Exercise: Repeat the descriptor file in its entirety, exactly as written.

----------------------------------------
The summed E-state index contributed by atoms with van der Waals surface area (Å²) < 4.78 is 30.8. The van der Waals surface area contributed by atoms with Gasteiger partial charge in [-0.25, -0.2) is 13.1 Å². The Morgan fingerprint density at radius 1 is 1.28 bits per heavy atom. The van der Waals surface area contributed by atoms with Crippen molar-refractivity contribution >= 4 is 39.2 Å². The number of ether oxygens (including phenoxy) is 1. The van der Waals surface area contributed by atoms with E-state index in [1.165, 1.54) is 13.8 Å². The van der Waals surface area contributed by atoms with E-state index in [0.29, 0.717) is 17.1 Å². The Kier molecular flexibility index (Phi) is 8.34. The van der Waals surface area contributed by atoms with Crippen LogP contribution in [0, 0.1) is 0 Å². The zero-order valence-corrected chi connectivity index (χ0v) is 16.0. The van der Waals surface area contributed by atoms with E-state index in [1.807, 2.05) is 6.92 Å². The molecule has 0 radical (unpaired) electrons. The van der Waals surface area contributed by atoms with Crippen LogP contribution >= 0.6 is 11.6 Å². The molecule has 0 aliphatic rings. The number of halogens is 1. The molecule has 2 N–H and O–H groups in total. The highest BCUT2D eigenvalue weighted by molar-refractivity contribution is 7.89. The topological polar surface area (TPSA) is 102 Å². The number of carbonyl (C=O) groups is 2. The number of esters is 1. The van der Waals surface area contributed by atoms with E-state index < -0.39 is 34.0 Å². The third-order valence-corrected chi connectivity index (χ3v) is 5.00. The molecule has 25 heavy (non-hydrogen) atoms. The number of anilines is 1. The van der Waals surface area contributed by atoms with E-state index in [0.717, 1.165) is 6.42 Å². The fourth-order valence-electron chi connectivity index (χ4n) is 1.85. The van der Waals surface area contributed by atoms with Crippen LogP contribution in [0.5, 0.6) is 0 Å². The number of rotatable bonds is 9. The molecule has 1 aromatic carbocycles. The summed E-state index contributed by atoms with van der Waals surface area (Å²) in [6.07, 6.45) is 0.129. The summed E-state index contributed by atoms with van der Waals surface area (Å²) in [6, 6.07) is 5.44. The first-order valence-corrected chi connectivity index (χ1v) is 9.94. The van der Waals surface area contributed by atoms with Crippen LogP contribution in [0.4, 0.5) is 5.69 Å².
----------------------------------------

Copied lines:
The summed E-state index contributed by atoms with van der Waals surface area (Å²) < 4.78 is 30.8. The van der Waals surface area contributed by atoms with Gasteiger partial charge in [-0.25, -0.2) is 13.1 Å². The Morgan fingerprint density at radius 1 is 1.28 bits per heavy atom. The van der Waals surface area contributed by atoms with Crippen molar-refractivity contribution >= 4 is 39.2 Å². The number of ether oxygens (including phenoxy) is 1. The van der Waals surface area contributed by atoms with E-state index in [1.165, 1.54) is 13.8 Å². The van der Waals surface area contributed by atoms with E-state index in [0.29, 0.717) is 17.1 Å². The Kier molecular flexibility index (Phi) is 8.34. The van der Waals surface area contributed by atoms with Crippen LogP contribution in [0, 0.1) is 0 Å². The zero-order valence-corrected chi connectivity index (χ0v) is 16.0. The van der Waals surface area contributed by atoms with E-state index in [1.807, 2.05) is 6.92 Å². The molecule has 0 radical (unpaired) electrons. The van der Waals surface area contributed by atoms with Crippen LogP contribution >= 0.6 is 11.6 Å². The molecule has 0 aliphatic rings. The number of halogens is 1. The molecule has 2 N–H and O–H groups in total. The highest BCUT2D eigenvalue weighted by molar-refractivity contribution is 7.89. The topological polar surface area (TPSA) is 102 Å². The number of carbonyl (C=O) groups is 2. The number of esters is 1. The van der Waals surface area contributed by atoms with E-state index < -0.39 is 34.0 Å². The third-order valence-corrected chi connectivity index (χ3v) is 5.00. The molecule has 25 heavy (non-hydrogen) atoms. The number of anilines is 1. The van der Waals surface area contributed by atoms with E-state index in [0.717, 1.165) is 6.42 Å². The fourth-order valence-electron chi connectivity index (χ4n) is 1.85. The van der Waals surface area contributed by atoms with Crippen LogP contribution in [0.5, 0.6) is 0 Å². The number of rotatable bonds is 9. The molecule has 1 aromatic carbocycles. The summed E-state index contributed by atoms with van der Waals surface area (Å²) in [6.07, 6.45) is 0.129. The summed E-state index contributed by atoms with van der Waals surface area (Å²) in [6, 6.07) is 5.44. The first-order valence-corrected chi connectivity index (χ1v) is 9.94. The van der Waals surface area contributed by atoms with Crippen LogP contribution in [0.4, 0.5) is 5.69 Å².